Smithsonian curator to lead St Andrews museums

Tuesday 16 April 2019


The University of St Andrews has appointed a new Director of Museums to take the lead on a significant period of expansion and transformation for its galleries and collections.

Dr Catherine Eagleton, who is currently Associate Director of Curatorial Affairs at the Smithsonian’s National Museum of American History in the United States, will be responsible for the significant collections held by the 600-year-old University as well as managing its two accredited museums, the University Museum (MUSA) and the Bell Pettigrew Museum of Natural History.

Dr Eagleton said: “I was attracted to the position of Director of Museums at the University of St Andrews by its extraordinary collections and world-leading research. I look forward to sharing them with visitors at an extended and redisplayed University Museum from 2020.

“I am excited by the opportunity to draw on the 600-year history of the University in order to look forward, to develop ambitious exhibitions and digital projects, expand research and teaching at the museums, and in due course to reimagine the Bell Pettigrew Museum which has remained in its largely original state since it was founded.”

Dr Eagleton has previously held positions at the British Museum in London, and as Head of Asian and African Collections at the British Library. She began her career at the Science Museum in London, and at the Whipple Museum of the History of Science, University of Cambridge, where she completed a PhD in the History of Science.

Her new role will include leading the curatorial, learning and access, and operations teams of the University’s Museums Collections Unit. She will be responsible for creating a new events programme, opening up collections to visitors and researchers in new ways, and better providing for the needs of students, researchers and the local community, as well as national and international visitors.

St Andrews’ Assistant Vice-Principal Collections, Dr Katie Stevenson, said: “Catherine brings extraordinary passion for the areas where our University collections are strongest, especially our historic scientific instruments which are Recognised Collections of National Significance.

“Catherine is a talented museums leader and the University looks forward to offering a significantly improved museums service as we work to our new strategic themes of world-leading, diverse, entrepreneurial and global.”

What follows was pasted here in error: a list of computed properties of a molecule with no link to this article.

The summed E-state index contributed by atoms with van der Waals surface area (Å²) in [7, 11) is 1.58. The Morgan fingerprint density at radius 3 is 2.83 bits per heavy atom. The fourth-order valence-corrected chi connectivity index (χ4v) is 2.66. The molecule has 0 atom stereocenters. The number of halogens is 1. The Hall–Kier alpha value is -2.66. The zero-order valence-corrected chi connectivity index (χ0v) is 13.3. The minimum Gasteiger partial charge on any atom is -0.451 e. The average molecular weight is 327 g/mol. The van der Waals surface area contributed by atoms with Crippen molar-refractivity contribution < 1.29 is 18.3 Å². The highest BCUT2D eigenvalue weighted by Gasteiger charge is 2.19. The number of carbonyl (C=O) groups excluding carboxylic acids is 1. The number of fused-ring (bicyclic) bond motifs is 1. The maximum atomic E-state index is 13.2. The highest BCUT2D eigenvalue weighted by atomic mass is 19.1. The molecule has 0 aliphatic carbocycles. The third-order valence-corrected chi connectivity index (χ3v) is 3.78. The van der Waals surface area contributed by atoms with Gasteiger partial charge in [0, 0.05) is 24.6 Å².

The Smithsonian Institution is the world’s largest museum, education and research complex with 19 museums and the National Zoo, established in 1846 with funds from Englishman James Smithson who left his estate to the United States with the aim of increasing knowledge. The National Museum of American History is the nation’s premier history museum with more than 1.8 million artefacts and three shelf miles of archival collections representing the country’s heritage.

The museum collections of the University of St Andrews are a vital part of the history and heritage of Scotland’s oldest university, including the Bell Pettigrew which is a rare survivor of a Victorian zoology teaching museum featuring several extinct species.

MUSA, the flagship of the University’s museum space, is currently undergoing a significant expansion. The existing four galleries are being recast, enabling previously unseen objects to go on display for the first time. It will also feature a new gallery for hosting temporary exhibitions enabling the scope and quality of the University’s collections to be showcased in a way not previously possible.

The University has significant collections in fine and applied art, archaeology, numismatics, historic scientific instruments, ethnography, zoology, anatomy and pathology, chemistry, psychology and geology, with three of its collections designated as Recognised Collections of National Significance by Museums Galleries Scotland on behalf of the Scottish Government.

Issued by the University of St Andrews Communications Office.

Category University news

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